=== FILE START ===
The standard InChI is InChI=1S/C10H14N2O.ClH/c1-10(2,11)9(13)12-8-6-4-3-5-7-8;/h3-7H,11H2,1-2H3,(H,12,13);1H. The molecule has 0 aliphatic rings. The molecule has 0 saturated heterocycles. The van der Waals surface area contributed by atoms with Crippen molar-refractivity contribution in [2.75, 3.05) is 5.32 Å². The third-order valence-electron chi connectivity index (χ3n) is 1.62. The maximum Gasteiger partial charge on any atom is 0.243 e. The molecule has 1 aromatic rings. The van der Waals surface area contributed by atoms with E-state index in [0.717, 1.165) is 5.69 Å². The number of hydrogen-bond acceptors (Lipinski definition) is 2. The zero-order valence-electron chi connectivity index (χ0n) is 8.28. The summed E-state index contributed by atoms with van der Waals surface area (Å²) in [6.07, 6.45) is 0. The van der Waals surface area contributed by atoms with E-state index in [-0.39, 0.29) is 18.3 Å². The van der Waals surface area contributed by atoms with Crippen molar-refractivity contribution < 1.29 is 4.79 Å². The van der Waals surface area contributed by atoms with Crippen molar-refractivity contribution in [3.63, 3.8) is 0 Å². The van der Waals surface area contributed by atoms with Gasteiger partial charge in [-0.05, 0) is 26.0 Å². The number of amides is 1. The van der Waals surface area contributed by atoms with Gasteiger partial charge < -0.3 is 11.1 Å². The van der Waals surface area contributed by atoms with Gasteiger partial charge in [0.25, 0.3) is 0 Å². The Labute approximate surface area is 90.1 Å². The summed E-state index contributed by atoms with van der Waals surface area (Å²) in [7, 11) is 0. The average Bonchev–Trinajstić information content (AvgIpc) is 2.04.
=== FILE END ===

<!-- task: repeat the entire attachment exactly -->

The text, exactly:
The standard InChI is InChI=1S/C10H14N2O.ClH/c1-10(2,11)9(13)12-8-6-4-3-5-7-8;/h3-7H,11H2,1-2H3,(H,12,13);1H. The molecule has 0 aliphatic rings. The molecule has 0 saturated heterocycles. The van der Waals surface area contributed by atoms with Crippen molar-refractivity contribution in [2.75, 3.05) is 5.32 Å². The third-order valence-electron chi connectivity index (χ3n) is 1.62. The maximum Gasteiger partial charge on any atom is 0.243 e. The molecule has 1 aromatic rings. The van der Waals surface area contributed by atoms with E-state index in [0.717, 1.165) is 5.69 Å². The number of hydrogen-bond acceptors (Lipinski definition) is 2. The zero-order valence-electron chi connectivity index (χ0n) is 8.28. The summed E-state index contributed by atoms with van der Waals surface area (Å²) in [6.07, 6.45) is 0. The van der Waals surface area contributed by atoms with E-state index in [-0.39, 0.29) is 18.3 Å². The van der Waals surface area contributed by atoms with Crippen molar-refractivity contribution < 1.29 is 4.79 Å². The van der Waals surface area contributed by atoms with Crippen molar-refractivity contribution in [3.63, 3.8) is 0 Å². The van der Waals surface area contributed by atoms with Gasteiger partial charge in [-0.05, 0) is 26.0 Å². The number of amides is 1. The van der Waals surface area contributed by atoms with Gasteiger partial charge < -0.3 is 11.1 Å². The van der Waals surface area contributed by atoms with Gasteiger partial charge in [0.25, 0.3) is 0 Å². The Labute approximate surface area is 90.1 Å². The summed E-state index contributed by atoms with van der Waals surface area (Å²) in [7, 11) is 0. The average Bonchev–Trinajstić information content (AvgIpc) is 2.04.